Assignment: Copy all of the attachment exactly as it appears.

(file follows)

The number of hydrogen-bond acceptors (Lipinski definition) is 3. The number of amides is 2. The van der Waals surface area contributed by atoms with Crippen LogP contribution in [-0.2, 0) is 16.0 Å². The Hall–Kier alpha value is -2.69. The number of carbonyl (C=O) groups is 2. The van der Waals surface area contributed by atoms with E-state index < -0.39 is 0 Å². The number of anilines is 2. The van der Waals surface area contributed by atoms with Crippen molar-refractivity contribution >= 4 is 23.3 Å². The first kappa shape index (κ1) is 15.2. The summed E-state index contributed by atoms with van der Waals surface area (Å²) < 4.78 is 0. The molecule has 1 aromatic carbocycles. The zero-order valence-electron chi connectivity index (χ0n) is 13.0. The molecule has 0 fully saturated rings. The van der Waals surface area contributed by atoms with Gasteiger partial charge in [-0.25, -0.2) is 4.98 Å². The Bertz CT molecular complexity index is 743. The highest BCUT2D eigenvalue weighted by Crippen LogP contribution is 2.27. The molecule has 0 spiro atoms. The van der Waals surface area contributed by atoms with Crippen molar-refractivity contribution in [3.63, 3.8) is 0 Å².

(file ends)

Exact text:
The number of hydrogen-bond acceptors (Lipinski definition) is 3. The number of amides is 2. The van der Waals surface area contributed by atoms with Crippen LogP contribution in [-0.2, 0) is 16.0 Å². The Hall–Kier alpha value is -2.69. The number of carbonyl (C=O) groups is 2. The van der Waals surface area contributed by atoms with E-state index < -0.39 is 0 Å². The number of anilines is 2. The van der Waals surface area contributed by atoms with Crippen molar-refractivity contribution >= 4 is 23.3 Å². The first kappa shape index (κ1) is 15.2. The summed E-state index contributed by atoms with van der Waals surface area (Å²) < 4.78 is 0. The molecule has 1 aromatic carbocycles. The zero-order valence-electron chi connectivity index (χ0n) is 13.0. The molecule has 0 fully saturated rings. The van der Waals surface area contributed by atoms with Gasteiger partial charge in [-0.25, -0.2) is 4.98 Å². The Bertz CT molecular complexity index is 743. The highest BCUT2D eigenvalue weighted by Crippen LogP contribution is 2.27. The molecule has 0 spiro atoms. The van der Waals surface area contributed by atoms with Crippen molar-refractivity contribution in [3.63, 3.8) is 0 Å².